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Private member's bills: backbench success story or government strategy?

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The Peace Tower is pictured through the Centennial Flame on October 23, 2013. THE CANADIAN PRESS/Sean Kilpatrick

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The Peace Tower is pictured through the Centennial Flame on October 23, 2013. THE CANADIAN PRESS/Sean Kilpatrick

OTTAWA - Epilepsy, human trafficking, wine, autism, prize fighting — those are just a few of the topics covered by private member's bills and senate public bills passed into law by the current Parliament.

Twenty-four pieces of legislation sponsored by backbench MPs or senators have been passed since the last election — one of the most prolific periods for such bills ever. Four of them came from opposition parliamentarians.

Conservative MPs say the success of their legislative projects challenges the notion that individual parliamentarians can't effect change.

But the opposition says the system is being used by the Conservative leadership to push through legislation that's not subject to the same checks and balances as more closely scrutinized government bills.

Prime Minister Brian Mulroney's Progressive Conservative government technically passed more private member's bills — 31 during one Parliament alone.

But most of those bills were name changes to individual ridings, a technical change that is now done in a single piece of government legislation. The last majority Liberal Parliament saw only eight private members bills pass.

Conservative B.C. MP Dan Albas put forward a private member's bill on personal wine imports, and saw it pass in 2012.

He wanted to amend a bit of prohibition-era law that banned Canadians from taking wine over provincial borders — a big issue in the Okanagan Valley where he lives.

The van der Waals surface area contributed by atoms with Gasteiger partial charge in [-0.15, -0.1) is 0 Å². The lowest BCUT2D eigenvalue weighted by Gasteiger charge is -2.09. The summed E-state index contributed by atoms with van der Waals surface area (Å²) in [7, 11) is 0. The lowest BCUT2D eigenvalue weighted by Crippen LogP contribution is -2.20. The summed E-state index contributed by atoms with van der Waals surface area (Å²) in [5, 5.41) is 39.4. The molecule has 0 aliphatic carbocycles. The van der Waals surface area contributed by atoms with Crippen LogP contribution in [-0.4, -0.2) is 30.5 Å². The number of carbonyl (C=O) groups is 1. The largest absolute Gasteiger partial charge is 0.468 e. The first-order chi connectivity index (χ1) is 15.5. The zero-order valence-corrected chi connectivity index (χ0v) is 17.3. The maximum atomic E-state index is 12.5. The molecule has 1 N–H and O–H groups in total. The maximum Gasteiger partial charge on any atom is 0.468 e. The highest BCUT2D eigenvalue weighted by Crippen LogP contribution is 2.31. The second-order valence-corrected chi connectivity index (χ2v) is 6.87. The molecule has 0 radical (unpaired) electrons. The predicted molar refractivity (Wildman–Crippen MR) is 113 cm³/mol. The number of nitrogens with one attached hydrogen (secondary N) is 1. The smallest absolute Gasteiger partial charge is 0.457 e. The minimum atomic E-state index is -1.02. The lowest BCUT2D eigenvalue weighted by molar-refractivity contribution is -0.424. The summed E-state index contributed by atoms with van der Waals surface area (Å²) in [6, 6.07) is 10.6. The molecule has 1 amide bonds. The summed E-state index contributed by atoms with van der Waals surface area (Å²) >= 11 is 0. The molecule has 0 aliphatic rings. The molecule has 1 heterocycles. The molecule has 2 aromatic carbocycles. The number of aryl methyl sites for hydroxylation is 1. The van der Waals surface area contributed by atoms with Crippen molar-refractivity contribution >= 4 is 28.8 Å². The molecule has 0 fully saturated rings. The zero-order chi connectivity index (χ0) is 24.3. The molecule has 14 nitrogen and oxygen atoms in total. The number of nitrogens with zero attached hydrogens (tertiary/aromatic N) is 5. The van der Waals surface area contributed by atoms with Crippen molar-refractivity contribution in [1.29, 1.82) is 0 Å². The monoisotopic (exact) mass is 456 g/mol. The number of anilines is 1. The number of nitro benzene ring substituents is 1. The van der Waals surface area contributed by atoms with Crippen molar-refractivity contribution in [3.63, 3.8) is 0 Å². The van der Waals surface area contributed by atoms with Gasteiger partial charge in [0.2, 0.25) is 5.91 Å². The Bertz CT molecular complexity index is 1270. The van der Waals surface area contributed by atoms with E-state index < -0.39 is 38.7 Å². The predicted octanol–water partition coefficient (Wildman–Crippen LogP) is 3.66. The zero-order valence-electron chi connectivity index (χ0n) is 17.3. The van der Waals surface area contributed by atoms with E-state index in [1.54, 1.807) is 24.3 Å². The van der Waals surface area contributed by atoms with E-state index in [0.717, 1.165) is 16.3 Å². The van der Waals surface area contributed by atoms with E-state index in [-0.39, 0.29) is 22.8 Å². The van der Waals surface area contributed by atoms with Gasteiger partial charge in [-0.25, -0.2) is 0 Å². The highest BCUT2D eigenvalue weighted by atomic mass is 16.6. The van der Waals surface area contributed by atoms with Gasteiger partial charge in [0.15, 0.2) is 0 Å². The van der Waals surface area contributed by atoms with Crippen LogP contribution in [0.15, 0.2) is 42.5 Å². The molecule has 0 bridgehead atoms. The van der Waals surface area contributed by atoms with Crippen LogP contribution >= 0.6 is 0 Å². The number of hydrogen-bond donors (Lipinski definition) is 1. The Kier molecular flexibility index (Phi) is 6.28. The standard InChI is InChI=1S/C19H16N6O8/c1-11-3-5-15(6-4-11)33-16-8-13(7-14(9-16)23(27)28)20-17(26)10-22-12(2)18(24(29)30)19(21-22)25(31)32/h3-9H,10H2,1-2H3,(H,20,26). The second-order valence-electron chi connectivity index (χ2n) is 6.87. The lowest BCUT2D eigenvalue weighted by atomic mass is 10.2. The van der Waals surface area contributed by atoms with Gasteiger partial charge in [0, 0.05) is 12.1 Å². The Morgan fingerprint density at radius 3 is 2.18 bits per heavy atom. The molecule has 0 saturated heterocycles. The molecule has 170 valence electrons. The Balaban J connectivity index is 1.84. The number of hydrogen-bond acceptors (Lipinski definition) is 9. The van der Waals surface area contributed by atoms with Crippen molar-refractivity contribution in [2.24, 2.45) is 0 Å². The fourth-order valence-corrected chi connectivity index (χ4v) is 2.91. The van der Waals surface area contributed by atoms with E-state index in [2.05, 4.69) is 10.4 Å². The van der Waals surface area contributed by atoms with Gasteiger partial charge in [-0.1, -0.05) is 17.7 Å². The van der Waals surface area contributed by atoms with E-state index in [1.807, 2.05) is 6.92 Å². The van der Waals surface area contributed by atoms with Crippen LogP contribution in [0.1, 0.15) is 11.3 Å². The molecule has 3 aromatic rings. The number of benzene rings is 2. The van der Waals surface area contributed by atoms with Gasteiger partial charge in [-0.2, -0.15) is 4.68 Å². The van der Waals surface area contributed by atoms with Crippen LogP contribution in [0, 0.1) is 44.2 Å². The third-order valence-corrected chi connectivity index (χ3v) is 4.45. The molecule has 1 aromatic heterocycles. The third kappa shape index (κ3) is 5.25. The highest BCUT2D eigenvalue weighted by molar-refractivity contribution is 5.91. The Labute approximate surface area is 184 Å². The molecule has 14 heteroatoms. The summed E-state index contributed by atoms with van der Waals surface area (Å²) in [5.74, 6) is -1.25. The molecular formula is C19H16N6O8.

After Albas's bill passed, the government decided to pick up on the idea in the last budget and expand the change to include beer and spirits.

"People really do appreciate when you take local concerns, bring them up to that level, and in this case, we were very successful," said Albas.

"It shows that your member is listening and that the system works. You can bring ideas to Ottawa, and you can see them through."

NDP MP Randall Garrison has found success twice in getting a bill through the Commons to criminalize discrimination against transgender Canadians, managing to secure the support of 18 Conservative MPs and cabinet ministers.

But a year later, the legislation remains stuck in limbo in the Senate. Garrison now fears there is a behind-the-scenes plan to make sure his bill never becomes law.

Garrison, who sits on the Commons public safety committee, said he's seen Conservative private member's bills on law and order that should have been introduced by the government.

When legislation is proposed by a minister, it gets vetted by departmental lawyers and policy experts before landing in the Commons, unlike private member's legislation.

A recently passed private member's bill restricting offenders from coming within two kilometres of a victim's home came out of the justice committee with seven amendments.

"We've ended up amending the Criminal Code and the Corrections (and Conditional Release) Act in piecemeal fashion, without the minister of justice being involved in the constitutional questions, because that doesn't happen for private member's bills," Garrison said.

"I think we're in for some confusing court time as a result of the government using the private member's bills this way."

Ontario Conservative MP Gord Brown, who has seen two of his private initiatives become law, argues that the government couldn't possibly draft legislation on issues that come up in 308 ridings.

Brown gave voice to a push inside his riding to change the name of the St. Lawrence Islands National Park of Canada to the more precise Thousand Islands National Park of Canada — something that had been supported by constituents since the 1970s.

"No government ever did it. Something like that had to be driven locally. It is an example of something that is driven by a riding and brought forward by a member of Parliament," said Brown.

Even with the Conservative majority, there's no guarantee of success. Private member's bills are not generally whipped by party leaderships. Saskatchewan MP Maurice Vellacott's bid to have judges make equal parenting a priority when deciding custody cases was defeated by a vote of 174-80.

Conservative MP Michael Chong's Reform Act, aimed at rebalancing the power of the party leaders versus parliamentarians, will be a test of the private member's bill system and whether free votes are genuinely unrestricted.

The bill would give MPs the power to initiate the ouster of their leader, among other measures.

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